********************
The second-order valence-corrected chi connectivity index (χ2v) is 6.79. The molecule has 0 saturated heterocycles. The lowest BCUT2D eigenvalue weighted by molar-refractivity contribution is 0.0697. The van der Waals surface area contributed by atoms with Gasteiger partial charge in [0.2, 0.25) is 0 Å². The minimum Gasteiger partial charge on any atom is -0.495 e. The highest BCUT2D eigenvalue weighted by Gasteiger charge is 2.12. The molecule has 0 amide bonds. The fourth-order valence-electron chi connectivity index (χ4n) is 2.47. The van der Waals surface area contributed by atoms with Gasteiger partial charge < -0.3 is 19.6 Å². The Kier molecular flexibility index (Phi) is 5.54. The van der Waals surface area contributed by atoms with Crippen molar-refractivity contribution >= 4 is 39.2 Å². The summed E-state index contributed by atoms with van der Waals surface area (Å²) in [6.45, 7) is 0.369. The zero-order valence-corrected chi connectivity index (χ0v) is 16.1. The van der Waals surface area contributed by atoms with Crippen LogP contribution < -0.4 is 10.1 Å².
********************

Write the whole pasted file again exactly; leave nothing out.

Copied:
The second-order valence-corrected chi connectivity index (χ2v) is 6.79. The molecule has 0 saturated heterocycles. The lowest BCUT2D eigenvalue weighted by molar-refractivity contribution is 0.0697. The van der Waals surface area contributed by atoms with Gasteiger partial charge in [0.2, 0.25) is 0 Å². The minimum Gasteiger partial charge on any atom is -0.495 e. The highest BCUT2D eigenvalue weighted by Gasteiger charge is 2.12. The molecule has 0 amide bonds. The fourth-order valence-electron chi connectivity index (χ4n) is 2.47. The van der Waals surface area contributed by atoms with Gasteiger partial charge < -0.3 is 19.6 Å². The Kier molecular flexibility index (Phi) is 5.54. The van der Waals surface area contributed by atoms with Crippen molar-refractivity contribution >= 4 is 39.2 Å². The summed E-state index contributed by atoms with van der Waals surface area (Å²) in [6.45, 7) is 0.369. The zero-order valence-corrected chi connectivity index (χ0v) is 16.1. The van der Waals surface area contributed by atoms with Crippen LogP contribution < -0.4 is 10.1 Å².